Tag Archive for video

Rapini and Barlotti Bean Pasta (with @PastaBoyPeter)

I am lucky enough to have surrounded myself, in this city, with some great people: good friends, and good foodies. Sometimes those lines cross, and those who  were already good foodies became great friends. 

My buddy Peter Ciuffa (aka @pastaboypeter) fits into both categories. Even though Peter was born in Calgary, he is what I would consider to be old-school Italian. He learned all the traditional cooking techniques from his mother and his grandmother, and now teaches classes here in Vancouver, showing others how to do the same. 

Rapini and Barlotti Bean Pasta Dyson

Image by Dyson Media

We were lucky enough to find a spare morning a few weeks back where both of us were free to shoot a cooking video. 

Now, this isn’t the first time we’ve done this… and shooting with Peter is always a very organic, fun affair with lots of jokes and laughs, ending in a delicious meal. 

I put Peter in charge of the food, my only request was that the dish be vegetarian (this dish is actually vegan if you leave off the cheese at the end, or sub out vegan parm). The end result was a fantastic, comforting pasta dish that comes together in just a few minutes.

Big shout-out here to Jeremy Dyson of Dyson Media, who shot and edited this together for us. It was no easy task, but the end result looks so much better than anything I could have done solo. 

Don’t forget–eat with those you love! 

Rapini and Barlotti Bean Pasta

Rapini and Barlotti Bean Pasta

Ingredients:

  • 200 g pasta (we used penne)
  • Salt
  • Olive oil
  • 2 cloves garlic
  • 1/4–1/2 tsp pepper flakes (to taste)
  • 1 bunch broccoli rape or rapini (bitter greens)
  • 1 can barlotti or cannelini or navy beans
  • 1/2 lemon
  • grated parmesan (optional)
  • salt and pepper
Rebecca Coleman & PastaBoyPeter

Is it even a dish if you don’t Instagram it??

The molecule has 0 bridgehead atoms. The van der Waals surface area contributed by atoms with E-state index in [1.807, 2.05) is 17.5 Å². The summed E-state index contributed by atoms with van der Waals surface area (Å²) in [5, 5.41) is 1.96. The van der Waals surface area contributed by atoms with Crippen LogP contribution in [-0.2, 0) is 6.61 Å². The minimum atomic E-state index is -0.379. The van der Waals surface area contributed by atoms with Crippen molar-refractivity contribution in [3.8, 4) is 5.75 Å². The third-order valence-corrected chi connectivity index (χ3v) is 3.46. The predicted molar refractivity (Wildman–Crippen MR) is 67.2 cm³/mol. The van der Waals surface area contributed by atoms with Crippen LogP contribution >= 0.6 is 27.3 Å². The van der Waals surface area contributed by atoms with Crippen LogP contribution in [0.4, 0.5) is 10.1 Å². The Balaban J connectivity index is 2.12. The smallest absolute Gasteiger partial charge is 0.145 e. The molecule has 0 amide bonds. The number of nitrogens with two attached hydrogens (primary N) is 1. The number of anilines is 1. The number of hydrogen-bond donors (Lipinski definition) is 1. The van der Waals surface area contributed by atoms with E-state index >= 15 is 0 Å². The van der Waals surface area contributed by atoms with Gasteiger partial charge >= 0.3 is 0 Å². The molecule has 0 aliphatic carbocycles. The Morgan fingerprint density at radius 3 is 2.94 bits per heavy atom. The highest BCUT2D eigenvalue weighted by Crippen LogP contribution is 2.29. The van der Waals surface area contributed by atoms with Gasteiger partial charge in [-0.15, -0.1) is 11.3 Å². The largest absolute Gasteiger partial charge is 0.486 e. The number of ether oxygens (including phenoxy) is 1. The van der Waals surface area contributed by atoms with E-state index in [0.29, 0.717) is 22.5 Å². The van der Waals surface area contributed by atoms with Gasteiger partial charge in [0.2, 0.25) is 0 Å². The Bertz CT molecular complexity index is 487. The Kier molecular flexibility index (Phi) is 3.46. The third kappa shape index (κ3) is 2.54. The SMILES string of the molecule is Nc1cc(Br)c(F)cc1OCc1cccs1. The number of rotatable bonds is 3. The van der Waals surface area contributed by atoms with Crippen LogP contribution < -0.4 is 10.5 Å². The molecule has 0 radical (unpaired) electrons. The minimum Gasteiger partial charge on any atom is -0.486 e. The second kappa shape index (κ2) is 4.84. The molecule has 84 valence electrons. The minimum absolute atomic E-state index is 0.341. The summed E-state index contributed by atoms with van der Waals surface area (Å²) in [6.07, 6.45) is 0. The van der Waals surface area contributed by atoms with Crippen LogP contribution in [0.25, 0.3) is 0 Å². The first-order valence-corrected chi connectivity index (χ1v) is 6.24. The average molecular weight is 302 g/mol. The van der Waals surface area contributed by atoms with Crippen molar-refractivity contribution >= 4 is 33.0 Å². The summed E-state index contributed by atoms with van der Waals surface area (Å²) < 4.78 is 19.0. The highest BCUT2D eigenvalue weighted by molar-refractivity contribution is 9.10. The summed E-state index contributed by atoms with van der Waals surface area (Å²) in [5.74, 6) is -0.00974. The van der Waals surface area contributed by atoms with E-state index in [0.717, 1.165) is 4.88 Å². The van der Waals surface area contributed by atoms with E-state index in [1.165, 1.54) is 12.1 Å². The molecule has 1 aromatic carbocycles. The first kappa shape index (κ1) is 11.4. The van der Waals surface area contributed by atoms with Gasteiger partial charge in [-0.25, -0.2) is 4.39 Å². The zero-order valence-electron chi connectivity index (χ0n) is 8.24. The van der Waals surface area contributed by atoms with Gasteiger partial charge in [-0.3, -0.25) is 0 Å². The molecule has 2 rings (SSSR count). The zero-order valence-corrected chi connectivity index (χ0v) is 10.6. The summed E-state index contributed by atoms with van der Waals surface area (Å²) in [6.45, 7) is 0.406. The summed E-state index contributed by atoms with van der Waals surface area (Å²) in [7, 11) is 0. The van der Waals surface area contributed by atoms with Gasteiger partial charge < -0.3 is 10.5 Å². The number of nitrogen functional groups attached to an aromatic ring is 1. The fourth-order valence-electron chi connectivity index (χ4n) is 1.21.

Method: 

  1. Generously salt a large pot of water and bring to a boil. Add the pasta and cook according to package directions, though you want to pull the pasta out when it is still slightly undercooked, or al dente. 
  2. While the pasta is cooking, bring a second pot of salted water the boil, and add the rapini. Cook it until wilted and the stems are tender, about 3-4 minutes. Pull from the boiling water and place immediately in ice water to stop the cooking process. 
  3. In a large frying pan or dutch oven, heat about 1/4 cup of olive oil over medium-high heat. Once the oil shimmers, add some salt and the roughly chopped garlic, and stir until fragrant. Add pepper flakes to taste. 
  4. Next, add in the beans, having drained them (and save the aquafaba!!). Stir well and toss and coat with the oil. Allow them to cook down until they start to pop open and release the starches. 
  5. Next add the cooked and drained rapini, and stir well. 
  6. Drain the pasta, but be sure to save some of the pasta water on the side. Add the pasta to the sauce and toss well, adding additional olive oil or pasta water if needed to make a proper sauce. 
  7. Finish with a grating of lemon zest, a squeeze of lemon, and a garnish of grated parmesan cheese. 

Monet: from Paris to Vancouver

When I was in High School, I took an art class, and that class was my first introduction to the Impressionists.

I loved how they played with light and paint, and how they captured a moment so beautifully.

Degas was my favorite. He created works no one had painted before–moments that most people would consider insignificant–but yet held unspeakable beauty.

Musee D'Orsay

So, it’s hardly a surprise that at the very top of my “must do” list while I was in Paris was to visit the Musee D’Orsay. The D’Orsay is home to the largest collection of French Impressionist works in the world, and is housed in a beautiful old train station in Paris.

Don’t get me wrong–I loved seeing the art works that I’d looked at in photos my whole life in real life. It was an amazing experience. But I was as in love with the architecture and the building as I was with the work it housed.

Just prior to going to Paris, I visited our very own Vancouver Art Gallery for a little taste of what was to come in Paris. The Monet’s Secret Garden exhibit is on there until October 1, and it’s really worth taking in. These are Monet’s last paintings, and many of them are painted at the end of his life, when he could barely see. They are lovely. I especially loved “Les Roses,” thought to be Monet’s last painting. You can walk right up to it and look at the brush strokes.

VAG: Monet's Secret Garden

I loved the D’Orsay, and highly recommend you visit it if you are in Paris. But if you can’t make it there, check out the VAG before October 1.

Oh–and one last thing–while you’re there, be sure to stay and have a glass of prosecco on the patio at the VAG Cafe. It’s the closest you can come to feeling like you’re in Paris, while still being in Vancouver.

 

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